Department of Conservation
v.
Co-De Coal Company

Court of Appeals of KentuckyMar 26, 1965
388 S.W.2d 614 (Ky. Ct. App. 1965)

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  • holding that since the right to a refund of illegally or improperly collected taxes does not derive from the common law but is a matter of legislative grace, taxpayer seeking refund must pursue the refund through the exclusive statutory procedure

    Summary of this case from Clark v. Bellsouth Telecommunications, Inc.

October 30, 1964. As Modified on Rehearing March 26, 1965.

Appeal from the Circuit Court, Franklin County, Henry Meigs, J.

John B. Breckinridge, Atty. Gen., Ronald M. Sullivan, Asst. Atty. Gen., Frankfort, for appellants.

Duff Arnett, Hazard, for appellee.


Appellee is an auger-type coal mining company located in eastern Kentucky. Between 1954 and 1960 the Division of Strip Mining, acting pursuant to KRS 350.060, collected permit and acreage fees from appellee and other auger miners. On May 5, 1961, we held in Commonwealth v. Wombles, Ky., 346 S.W.2d 299, that auger mining was not covered by KRS 350.060.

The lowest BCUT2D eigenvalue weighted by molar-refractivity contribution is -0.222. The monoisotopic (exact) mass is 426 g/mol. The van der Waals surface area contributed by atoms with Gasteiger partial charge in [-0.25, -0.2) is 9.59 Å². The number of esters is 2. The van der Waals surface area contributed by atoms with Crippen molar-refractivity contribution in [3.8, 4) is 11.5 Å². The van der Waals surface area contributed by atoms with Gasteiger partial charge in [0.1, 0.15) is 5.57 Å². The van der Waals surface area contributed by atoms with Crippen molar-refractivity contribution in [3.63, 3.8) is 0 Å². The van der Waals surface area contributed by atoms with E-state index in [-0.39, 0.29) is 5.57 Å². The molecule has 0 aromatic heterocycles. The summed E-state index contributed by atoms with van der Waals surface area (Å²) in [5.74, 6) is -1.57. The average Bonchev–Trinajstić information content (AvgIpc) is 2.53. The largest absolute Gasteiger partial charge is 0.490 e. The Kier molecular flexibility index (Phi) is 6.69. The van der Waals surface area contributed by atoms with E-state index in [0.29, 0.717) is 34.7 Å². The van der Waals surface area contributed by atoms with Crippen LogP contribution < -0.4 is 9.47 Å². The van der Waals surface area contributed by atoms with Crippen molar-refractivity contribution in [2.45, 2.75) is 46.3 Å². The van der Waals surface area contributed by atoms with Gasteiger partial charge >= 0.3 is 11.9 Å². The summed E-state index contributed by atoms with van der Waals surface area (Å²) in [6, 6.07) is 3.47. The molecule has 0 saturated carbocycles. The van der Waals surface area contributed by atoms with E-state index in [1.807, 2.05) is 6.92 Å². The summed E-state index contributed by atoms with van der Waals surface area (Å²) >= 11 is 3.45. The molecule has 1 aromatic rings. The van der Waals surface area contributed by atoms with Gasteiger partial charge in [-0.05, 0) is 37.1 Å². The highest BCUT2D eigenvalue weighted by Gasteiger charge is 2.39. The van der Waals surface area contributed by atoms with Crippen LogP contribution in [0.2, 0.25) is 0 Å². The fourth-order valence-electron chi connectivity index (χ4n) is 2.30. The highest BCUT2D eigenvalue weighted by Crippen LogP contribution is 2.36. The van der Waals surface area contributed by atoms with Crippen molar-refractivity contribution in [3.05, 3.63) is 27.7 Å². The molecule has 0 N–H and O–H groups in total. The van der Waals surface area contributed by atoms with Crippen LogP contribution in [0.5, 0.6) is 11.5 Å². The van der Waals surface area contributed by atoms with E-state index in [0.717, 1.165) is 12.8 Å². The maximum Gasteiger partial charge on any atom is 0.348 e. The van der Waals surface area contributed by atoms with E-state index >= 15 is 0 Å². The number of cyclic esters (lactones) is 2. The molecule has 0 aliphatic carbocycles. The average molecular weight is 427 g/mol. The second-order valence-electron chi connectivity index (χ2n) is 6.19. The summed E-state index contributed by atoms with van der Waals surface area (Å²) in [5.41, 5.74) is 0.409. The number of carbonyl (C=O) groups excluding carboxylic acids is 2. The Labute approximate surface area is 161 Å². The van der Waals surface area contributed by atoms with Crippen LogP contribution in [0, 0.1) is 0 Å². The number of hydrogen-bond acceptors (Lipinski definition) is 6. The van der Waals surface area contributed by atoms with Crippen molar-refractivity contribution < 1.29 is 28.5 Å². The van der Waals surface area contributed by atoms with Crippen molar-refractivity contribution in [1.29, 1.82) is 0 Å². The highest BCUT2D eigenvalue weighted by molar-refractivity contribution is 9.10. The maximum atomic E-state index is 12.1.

Subsequently, on November 6, 1961, appellee forwarded a letter to the Division of Strip Mining and Reclamation and demanded a refund of $1,960.00, which amount was claimed to have been paid as permit and acreage fees between 1954 and 1960. On February 9, 1962, this Division informed appellee that, according to an opinion of the Attorney General's office, demand for refund should be made upon the Department of Revenue. Appellee then demanded a refund from the Department of Revenue. When that Department refused to comply, on April 13, 1962, appellee brought an action in the Franklin Circuit Court against the Commonwealth of Kentucky, the Department of Revenue and the Department of Conservation, later bringing in the Commissioner of Finance and the State Treasurer as defendants. By judgment entered on February 15, 1963, appellee recovered $1,247.50, which the court directed the State Treasurer to pay.